As a Wednesday morning treat I offer you…more reflections from the recent Select committee Hearings on the National Policy Statements. Last week I tentatively mentioned what ‘plan B’ might be if the promised avalanche of new nuclear power stations doesn’t arrive on time (or at all).
At the session, the minister (Charles Hendry) said that it would arrive on time, and that there would be lots of them. (By the way, I thought that he had just made a mistake on his dates in claiming that there would be 16gw of new nuclear in place by 2025, but the Nuclear Industry Association was quite happy to confirm this projection at this week’s Select Committee Hearing, even when I suggested this would mean one new nuclear power station coming on stream every nine months between 2018 and 2025).
Later in last week’s session, though, he (Charles Hendry) did wave a tantalising flag in front of one of my colleagues on the committee, Dan Byles MP. Dan asked about ‘plan B’ if Carbon Capture and Storage doesn’t shape up on schedule. The Minister mentioned in reply that the ‘Chief Scientist has identified thirteen pairs of Scottish Lochs where you can use electricity to pump water up to a higher loch and then release the power – a huge amount of capacity at a few seconds notice…’. Setting aside the disturbing image of Prof. John Beddington striding the Munroes feverishly sketching ‘matching’ lochs from atop convenient crags, what was he on about?
Well, it looks like, very quietly, the government has begun to look at electricity storage. The NPS documents themselves are ambivalent and frankly contradictory about storage. On the one hand the EN-1 summary states that ‘’demand for electricity must be met simultaneously by its supply’ and that ‘this requires a margin of spare capacity to accommodate fluctuations in supply or demand’ – implying more of the same in establishing a safety margin of excess generating capacity over likely maximum supply levels. Later, in the detailed sections the document suggests that, maybe after 2020, ‘highly renewable pathways might require some storage beyond 2020’.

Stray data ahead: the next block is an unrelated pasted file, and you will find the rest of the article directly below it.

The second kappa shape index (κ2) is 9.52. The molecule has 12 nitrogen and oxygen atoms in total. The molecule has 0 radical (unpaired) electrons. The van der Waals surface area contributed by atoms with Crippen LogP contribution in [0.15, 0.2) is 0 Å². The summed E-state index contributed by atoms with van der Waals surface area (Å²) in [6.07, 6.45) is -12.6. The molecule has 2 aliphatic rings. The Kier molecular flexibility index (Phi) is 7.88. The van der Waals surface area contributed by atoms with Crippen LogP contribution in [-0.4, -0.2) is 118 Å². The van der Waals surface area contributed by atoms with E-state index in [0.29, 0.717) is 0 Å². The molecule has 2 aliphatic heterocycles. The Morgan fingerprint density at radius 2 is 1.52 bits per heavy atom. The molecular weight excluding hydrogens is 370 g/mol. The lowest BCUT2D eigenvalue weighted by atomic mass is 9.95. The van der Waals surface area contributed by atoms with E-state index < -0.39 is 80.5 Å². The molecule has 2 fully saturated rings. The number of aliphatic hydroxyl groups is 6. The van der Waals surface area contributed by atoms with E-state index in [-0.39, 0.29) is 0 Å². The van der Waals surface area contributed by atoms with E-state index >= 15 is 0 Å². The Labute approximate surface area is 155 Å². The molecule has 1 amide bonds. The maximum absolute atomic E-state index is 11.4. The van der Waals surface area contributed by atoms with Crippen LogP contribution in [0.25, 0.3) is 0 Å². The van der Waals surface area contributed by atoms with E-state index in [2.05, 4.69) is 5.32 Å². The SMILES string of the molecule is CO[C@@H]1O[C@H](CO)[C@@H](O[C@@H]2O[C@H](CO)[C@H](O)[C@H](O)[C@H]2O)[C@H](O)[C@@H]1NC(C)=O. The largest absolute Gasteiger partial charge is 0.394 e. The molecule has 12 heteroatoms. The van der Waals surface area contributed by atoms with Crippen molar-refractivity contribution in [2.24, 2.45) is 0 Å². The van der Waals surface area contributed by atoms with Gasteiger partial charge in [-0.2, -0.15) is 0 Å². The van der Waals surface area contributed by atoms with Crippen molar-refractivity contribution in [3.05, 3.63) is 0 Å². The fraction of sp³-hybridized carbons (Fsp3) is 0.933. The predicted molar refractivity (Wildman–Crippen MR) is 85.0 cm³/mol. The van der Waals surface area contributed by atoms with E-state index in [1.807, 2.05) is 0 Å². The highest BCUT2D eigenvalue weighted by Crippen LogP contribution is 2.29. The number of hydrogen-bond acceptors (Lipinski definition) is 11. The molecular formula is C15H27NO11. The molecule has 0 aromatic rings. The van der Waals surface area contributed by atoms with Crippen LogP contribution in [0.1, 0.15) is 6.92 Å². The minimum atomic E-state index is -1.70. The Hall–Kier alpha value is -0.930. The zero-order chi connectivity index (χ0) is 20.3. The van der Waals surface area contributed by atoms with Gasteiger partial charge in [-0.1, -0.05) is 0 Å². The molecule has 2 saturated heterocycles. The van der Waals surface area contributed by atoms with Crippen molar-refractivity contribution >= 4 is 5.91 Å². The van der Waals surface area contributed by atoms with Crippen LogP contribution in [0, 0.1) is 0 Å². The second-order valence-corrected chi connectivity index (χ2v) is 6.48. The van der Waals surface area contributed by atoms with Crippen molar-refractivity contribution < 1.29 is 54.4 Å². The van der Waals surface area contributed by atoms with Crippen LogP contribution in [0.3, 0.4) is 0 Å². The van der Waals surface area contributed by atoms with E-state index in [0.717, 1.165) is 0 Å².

There is storage capacity in existence already, of course. There are four storage plants to be precise, by far the largest of which is the Dinorwig hydro pumping plant in north Wales. The old Central Electricy Generating Board built the facility in the 60s for among other purposes, to provide substantial short term capacity in the event of a large power station outage– as indeed happened in May two years ago, when four plants, including Sizewell B went down simultaneously.
Dinorwig was vastly over-engineered, but can reliably deliver 1.8gw of installed power for five days before repumping needs to take place. Pumping water a up and down lochs is, however, in principle a relatively cheap process (although capital intensive up-front), and also relatively efficient – losses of recovered energy compared to input are about 30% – far less than the conversion cost of gas to electricity, for example. There are also other pumping techniques around that don’t involve matching lochs, but might be less immediately effective.
All of which causes me to wonder – shouldn’t this be a part of plan A rather than on the tail of a vague plan B? I say this because, as will become apparent with the Energy Market Review (out this Thursday, I gather) we will face the prospect of not only having to replace large amounts of capacity but of introducing new reserve capacity to back up the 30gw of ‘highly renewable’ wind resource we will have by 2020. In order to get this plant built the EMR will almost certainly introduce a ‘capacity payment’ regime: in practice a kinder, gentler way of saying that we will be paying suppliers to build plant that will, from new, hardly ever be used.
It might be a smarter idea to offset at least some of this additional build by using some of these ‘capacity payments’ to capture the electricity that will come onto the grid at inconvenient times (e.g. when the wind blows strongly in the middle of the night) and release it at times when it will be needed. It could also be done at a price level that will greatly benefit the long term economics of wind itself. That would, among other things, mean that we would need to build less semi-redundant and probably unabated plant to balance the system at peak times. We would be providing low carbon back-up instead.
If the price is right, I would make the modest suggestion that this should be done as part of that back-up plan, and not consequent to it. I’m having a look at what comparative costings might come out at. More on this later….